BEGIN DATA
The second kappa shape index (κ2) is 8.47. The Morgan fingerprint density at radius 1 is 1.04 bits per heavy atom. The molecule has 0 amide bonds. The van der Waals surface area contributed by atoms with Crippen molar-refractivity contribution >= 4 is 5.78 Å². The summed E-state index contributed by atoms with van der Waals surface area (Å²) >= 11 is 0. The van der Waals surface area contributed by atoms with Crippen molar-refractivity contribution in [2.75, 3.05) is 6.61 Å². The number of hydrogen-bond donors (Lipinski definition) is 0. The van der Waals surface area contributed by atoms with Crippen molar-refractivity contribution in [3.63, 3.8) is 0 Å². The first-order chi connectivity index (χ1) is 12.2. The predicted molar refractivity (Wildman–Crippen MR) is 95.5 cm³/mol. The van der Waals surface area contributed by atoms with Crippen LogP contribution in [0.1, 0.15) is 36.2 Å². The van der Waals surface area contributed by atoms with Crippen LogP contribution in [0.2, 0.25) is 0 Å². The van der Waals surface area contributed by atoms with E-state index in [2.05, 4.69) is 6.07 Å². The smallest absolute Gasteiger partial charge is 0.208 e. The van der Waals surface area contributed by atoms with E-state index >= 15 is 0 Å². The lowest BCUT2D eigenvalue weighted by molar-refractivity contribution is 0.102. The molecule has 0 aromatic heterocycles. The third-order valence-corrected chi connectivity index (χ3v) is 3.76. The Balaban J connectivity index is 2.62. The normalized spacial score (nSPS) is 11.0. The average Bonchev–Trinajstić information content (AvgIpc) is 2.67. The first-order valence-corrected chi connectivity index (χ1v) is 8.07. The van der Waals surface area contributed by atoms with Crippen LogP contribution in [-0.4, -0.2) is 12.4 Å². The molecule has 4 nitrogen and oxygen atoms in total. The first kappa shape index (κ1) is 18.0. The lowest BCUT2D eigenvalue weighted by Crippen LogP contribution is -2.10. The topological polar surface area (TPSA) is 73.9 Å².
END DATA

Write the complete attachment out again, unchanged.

The second kappa shape index (κ2) is 8.47. The Morgan fingerprint density at radius 1 is 1.04 bits per heavy atom. The molecule has 0 amide bonds. The van der Waals surface area contributed by atoms with Crippen molar-refractivity contribution >= 4 is 5.78 Å². The summed E-state index contributed by atoms with van der Waals surface area (Å²) >= 11 is 0. The van der Waals surface area contributed by atoms with Crippen molar-refractivity contribution in [2.75, 3.05) is 6.61 Å². The number of hydrogen-bond donors (Lipinski definition) is 0. The van der Waals surface area contributed by atoms with Crippen molar-refractivity contribution in [3.63, 3.8) is 0 Å². The first-order chi connectivity index (χ1) is 12.2. The predicted molar refractivity (Wildman–Crippen MR) is 95.5 cm³/mol. The van der Waals surface area contributed by atoms with Crippen LogP contribution in [0.1, 0.15) is 36.2 Å². The van der Waals surface area contributed by atoms with Crippen LogP contribution in [0.2, 0.25) is 0 Å². The van der Waals surface area contributed by atoms with E-state index in [2.05, 4.69) is 6.07 Å². The smallest absolute Gasteiger partial charge is 0.208 e. The van der Waals surface area contributed by atoms with E-state index >= 15 is 0 Å². The lowest BCUT2D eigenvalue weighted by molar-refractivity contribution is 0.102. The molecule has 0 aromatic heterocycles. The third-order valence-corrected chi connectivity index (χ3v) is 3.76. The Balaban J connectivity index is 2.62. The normalized spacial score (nSPS) is 11.0. The average Bonchev–Trinajstić information content (AvgIpc) is 2.67. The first-order valence-corrected chi connectivity index (χ1v) is 8.07. The van der Waals surface area contributed by atoms with Crippen LogP contribution in [-0.4, -0.2) is 12.4 Å². The molecule has 4 nitrogen and oxygen atoms in total. The first kappa shape index (κ1) is 18.0. The lowest BCUT2D eigenvalue weighted by Crippen LogP contribution is -2.10. The topological polar surface area (TPSA) is 73.9 Å².